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RFID Scores Well at TopGolf's Newest Entertainment Complex

The driving range employs 200,000 golf balls containing passive EPC Gen 2 tags read at 548 points along the fairway, to help golfers view their scores in real time.
By Claire Swedberg
Jan 03, 2012Since May 2011, players at TopGolf, an RFID-enabled golf entertainment complex located in Allen, Texas, have been viewing their golfing scores on LCD screens, based on RFID readings of the balls they hit. The solution, using passive EPC Gen 2 ultrahigh-frequency (UHF) RFID technology to measure the distance that each ball travels, as well as keep score for every player, is the latest in a series of RFID rollouts at TopGolf's locations worldwide. Its newest site, the company reports, is the largest and most technologically advanced, with a 65,000-square-foot gaming area, as well as food, drink and party rooms.

The RFID system—provided by Rush Tracking Systems, which installed and integrated the solution—employs RFID tags embedded in golf balls. It also includes 50 Impinj Speedway Revolution R420 readers, used in conjunction with eight-port multiplexers provided by SkyeTek. Altogether, the facility has 548 read points installed throughout the complex, at ball dispensers located in hitting bays, as well as along the 240-yard-long fairway.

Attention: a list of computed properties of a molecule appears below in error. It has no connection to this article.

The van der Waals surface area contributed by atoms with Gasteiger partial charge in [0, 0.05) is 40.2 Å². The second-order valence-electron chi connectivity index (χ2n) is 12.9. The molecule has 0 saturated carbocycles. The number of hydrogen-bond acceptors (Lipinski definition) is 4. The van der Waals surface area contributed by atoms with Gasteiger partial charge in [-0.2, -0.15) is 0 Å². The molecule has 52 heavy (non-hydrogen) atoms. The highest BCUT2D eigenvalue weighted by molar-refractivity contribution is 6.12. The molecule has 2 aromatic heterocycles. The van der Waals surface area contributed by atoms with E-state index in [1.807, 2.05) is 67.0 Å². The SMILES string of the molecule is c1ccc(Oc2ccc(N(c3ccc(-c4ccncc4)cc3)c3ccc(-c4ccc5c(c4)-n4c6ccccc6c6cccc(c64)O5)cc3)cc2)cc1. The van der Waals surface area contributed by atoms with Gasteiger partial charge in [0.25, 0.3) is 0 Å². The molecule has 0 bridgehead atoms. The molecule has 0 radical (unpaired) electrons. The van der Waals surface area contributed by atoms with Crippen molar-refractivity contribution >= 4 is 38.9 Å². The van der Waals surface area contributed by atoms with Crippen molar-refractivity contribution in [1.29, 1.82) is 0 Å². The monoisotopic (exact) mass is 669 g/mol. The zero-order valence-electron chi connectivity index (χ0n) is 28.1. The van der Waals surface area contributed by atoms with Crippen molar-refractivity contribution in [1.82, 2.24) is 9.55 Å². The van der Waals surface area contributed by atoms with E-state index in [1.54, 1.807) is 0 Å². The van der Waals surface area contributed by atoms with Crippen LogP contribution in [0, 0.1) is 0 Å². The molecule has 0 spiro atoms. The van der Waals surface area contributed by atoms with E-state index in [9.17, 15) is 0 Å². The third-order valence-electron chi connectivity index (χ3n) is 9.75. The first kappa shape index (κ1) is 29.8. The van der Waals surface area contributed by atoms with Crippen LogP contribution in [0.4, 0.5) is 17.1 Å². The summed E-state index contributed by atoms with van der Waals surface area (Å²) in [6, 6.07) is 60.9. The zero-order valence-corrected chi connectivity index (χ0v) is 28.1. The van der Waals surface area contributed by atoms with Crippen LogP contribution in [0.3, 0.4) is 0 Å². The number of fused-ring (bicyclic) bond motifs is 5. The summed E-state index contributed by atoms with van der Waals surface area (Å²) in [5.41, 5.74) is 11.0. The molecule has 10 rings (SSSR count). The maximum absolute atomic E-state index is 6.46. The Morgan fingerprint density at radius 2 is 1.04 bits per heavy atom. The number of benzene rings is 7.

When a ball lands on the netting surrounding a target, it rolls past an RFID reader antenna, thereby identifying where the ball has landed and awarding points accordingly.

TopGolf's entertainment complex includes a variety of golf-related games, as well as food, beverages and events or private parties. Many of its guests are new to golf, and value the overall entertainment experience. Thus, the company has made a point of providing something beyond a simple driving range or golf course, where players hit balls and must then walk the course in order to measure their success. Instead, with the RFID solution in place, the participants can hit balls toward targets surrounded by nets, under which receptacles are installed to capture the balls where they land. Upon hitting the net, a ball rolls toward the nearest receptacle, passing through it like a marble dropped into a funnel. An reader antenna captures the unique ID number on the tag embedded in the ball and forwards that data to the company's back-end software, to determine which zone the specific ball entered, and thereby ascertain that individual's score. A user can view his score on an LCD screen in real time, along with those of other members in his party, until a winner emerges.

TopGolf's Allen location is the company's seventh facility. The firm built its first RFID-enabled golf game center in 2000, in Watford, England, and has since installed RFID-based systems at five additional sites, including one in Dallas. All of the solutions installed prior to that implemented in Allen incorporate low-frequency (LF) 125 kHz proprietary RFID hardware and software designed and developed by TopGolf itself, and manufactured by a third party.

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